## Extract first word in cell

The formula in cell C3 grabs the first word in B3 using a blank as the delimiting character.

The SEARCH function looks for a "space" character in cell B3 and returns 7, if you want to use a different delimiting character change the first argument in the SEARCH function.

We don't need the space character so we subtract the number returned from the SEARCH function with 1.

The LEFT function then extractsÂ the first word in cell B3 using the calculated number.

### 1.1 Explaining formula

#### Step 1 - Find string in value

The SEARCH function returns a number representing the position of character at which a specific text string is found reading left to right.

SEARCH(*find_text*,*within_text*, [*start_num*])

SEARCH(" ", B3)-1

becomes

SEARCH(" ", "Martin Smith")-1

becomes

7-1 equals 6.

#### Step 2 - Extract string based on position

The LEFT function extracts a given number of characters always starting from the left.

LEFT(*text*, [*num_chars*])

LEFT(B3, SEARCH(" ", B3)-1)

becomes

LEFT(B3, 6)

becomes

LEFT("Martin Smith", 6)

and returns "Martin" in cell C3.

## 2. Extract the first word in cell - return warning if not found

The following formula warns if the delimiting character is not found.

The SEARCH function returns #VALUE error if the delimiting character is not found. The COUNT function counts how many numbers are in a cell or cell range, it also ignores errors that come in handy in this case.

The COUNT function returns 0 (zero) in cell B3 and the IF function interprets that as a FALSE. The third argument in the IF function is returned "Wrong delimiting character?".

### 2.1 Explaining formula

#### Step 1 - Find position of character

The SEARCH function returns a number representing the position of character at which a specific text string is found reading left to right.

SEARCH(*find_text*,*within_text*, [*start_num*])

SEARCH(" ",B3)-1

becomes

SEARCH(" ","AA-BB")-1

becomes

#N/A! -1 and returns #N/A!.

#### Step 2 - Extract string from value

The LEFT function extracts a given number of characters always starting from the left.

LEFT(*text*, [*num_chars*])

LEFT(B3,SEARCH(" ",B3)-1)

becomes

LEFT(B3,#N/A!)

and returns #N/A!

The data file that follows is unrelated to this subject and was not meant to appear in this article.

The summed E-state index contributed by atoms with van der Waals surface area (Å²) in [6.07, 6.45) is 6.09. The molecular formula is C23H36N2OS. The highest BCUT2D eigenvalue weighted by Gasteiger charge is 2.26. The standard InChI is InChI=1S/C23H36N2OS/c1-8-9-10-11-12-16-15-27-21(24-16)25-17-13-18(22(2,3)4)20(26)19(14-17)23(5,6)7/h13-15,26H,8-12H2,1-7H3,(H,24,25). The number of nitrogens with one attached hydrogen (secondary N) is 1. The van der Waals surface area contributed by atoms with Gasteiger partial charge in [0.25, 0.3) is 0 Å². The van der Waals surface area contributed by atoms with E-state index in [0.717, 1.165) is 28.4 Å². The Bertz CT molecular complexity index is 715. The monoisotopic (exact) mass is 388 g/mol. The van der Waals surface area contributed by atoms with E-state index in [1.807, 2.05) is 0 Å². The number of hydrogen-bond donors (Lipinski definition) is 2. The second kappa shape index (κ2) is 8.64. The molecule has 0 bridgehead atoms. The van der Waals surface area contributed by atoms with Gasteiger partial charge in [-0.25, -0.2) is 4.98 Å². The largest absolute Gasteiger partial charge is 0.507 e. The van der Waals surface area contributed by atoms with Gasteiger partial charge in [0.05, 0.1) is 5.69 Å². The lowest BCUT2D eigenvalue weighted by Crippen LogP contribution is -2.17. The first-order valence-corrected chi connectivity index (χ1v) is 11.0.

#### Step 3 - Count numbers

The COUNT function counts all numerical values in an argument, it allows you to have up to 255 arguments.

COUNT(SEARCH(" ",B3))

becomes

COUNT(#N/A!)

and returns 0 (zero).

#### Step 4 - Show warning if the character is not found

The IF function returns one value if the logical test is TRUE and another value if the logical test is FALSE.

IF(*logical_test*, [*value_if_true*], [*value_if_false*])

IF(COUNT(SEARCH(" ",B3)), LEFT(B3,SEARCH(" ",B3)-1),"Wrong delimiting character?")

becomes

IF(0, LEFT(B3,SEARCH(" ",B3)-1),"Wrong delimiting character?")

and returns "Wrong delimiting character?" in cell C3.

Recommended reading:

- LEFT until character
- Extract first word in cell value
- Extract k-th word in cell value
- Extract last word in cell value
- Extract first three digits in value
- Extract numbers in cell value
- Extract unique digits

### Get Excel *.xlsxÂ file

Extract first word in cell.xlsx

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Good article. Often, I need to select up to a delimiter character or the whole cell contents, whichever is applicable.

Suppose cell A2 = "ABC|DEF", cell A3 = "Words". And, in this case, my delimiter is the vertical bar or pipe character "|".

`=left(A2,search("|",A2 & "|")-1)`

For cell A2, I append a vertical bar, so what I'm searching is actually the string "ABC|DEF|". The search will still find the first vertical bar (position 4) and then subtract 1 for the left function, producing "ABC".

If we used cell A3 instead of A2, appending the vertical bar to the string "Words" would give us "Words|". The position returned by the search function is 6, and subtracting 1 from this (now 5) gives us the length of the string, so the left function gets the original string.

Whether you use this approach or not is largely dependent upon what you're trying to produce. This covers most of my use cases, and when I discovered it, it simplified lots of my coding (SQL and Excel for sure).

Thank you Jack for your comment.

Very useful if a cell does not contain the specified delimiting character at all.

=LEFT(B3,SEARCH(" ",B3&" ")-1)